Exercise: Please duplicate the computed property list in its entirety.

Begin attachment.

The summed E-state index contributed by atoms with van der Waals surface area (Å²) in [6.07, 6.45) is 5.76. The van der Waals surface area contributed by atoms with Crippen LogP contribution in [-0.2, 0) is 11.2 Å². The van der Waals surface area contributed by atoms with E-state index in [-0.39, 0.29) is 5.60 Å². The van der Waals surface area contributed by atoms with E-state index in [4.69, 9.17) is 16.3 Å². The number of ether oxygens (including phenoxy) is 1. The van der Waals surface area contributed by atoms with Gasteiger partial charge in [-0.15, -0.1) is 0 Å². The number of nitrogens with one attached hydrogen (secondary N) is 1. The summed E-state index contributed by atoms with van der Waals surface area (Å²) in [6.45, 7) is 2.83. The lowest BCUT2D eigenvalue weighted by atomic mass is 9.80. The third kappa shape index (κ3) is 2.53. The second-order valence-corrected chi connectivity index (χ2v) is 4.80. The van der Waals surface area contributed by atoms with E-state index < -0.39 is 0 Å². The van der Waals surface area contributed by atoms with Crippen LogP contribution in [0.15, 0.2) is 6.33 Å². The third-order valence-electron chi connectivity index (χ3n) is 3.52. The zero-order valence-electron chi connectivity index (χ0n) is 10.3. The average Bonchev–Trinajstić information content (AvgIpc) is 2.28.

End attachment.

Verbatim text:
The summed E-state index contributed by atoms with van der Waals surface area (Å²) in [6.07, 6.45) is 5.76. The van der Waals surface area contributed by atoms with Crippen LogP contribution in [-0.2, 0) is 11.2 Å². The van der Waals surface area contributed by atoms with E-state index in [-0.39, 0.29) is 5.60 Å². The van der Waals surface area contributed by atoms with E-state index in [4.69, 9.17) is 16.3 Å². The number of ether oxygens (including phenoxy) is 1. The van der Waals surface area contributed by atoms with Gasteiger partial charge in [-0.15, -0.1) is 0 Å². The number of nitrogens with one attached hydrogen (secondary N) is 1. The summed E-state index contributed by atoms with van der Waals surface area (Å²) in [6.45, 7) is 2.83. The lowest BCUT2D eigenvalue weighted by atomic mass is 9.80. The third kappa shape index (κ3) is 2.53. The second-order valence-corrected chi connectivity index (χ2v) is 4.80. The van der Waals surface area contributed by atoms with E-state index < -0.39 is 0 Å². The van der Waals surface area contributed by atoms with Crippen LogP contribution in [0.15, 0.2) is 6.33 Å². The third-order valence-electron chi connectivity index (χ3n) is 3.52. The zero-order valence-electron chi connectivity index (χ0n) is 10.3. The average Bonchev–Trinajstić information content (AvgIpc) is 2.28.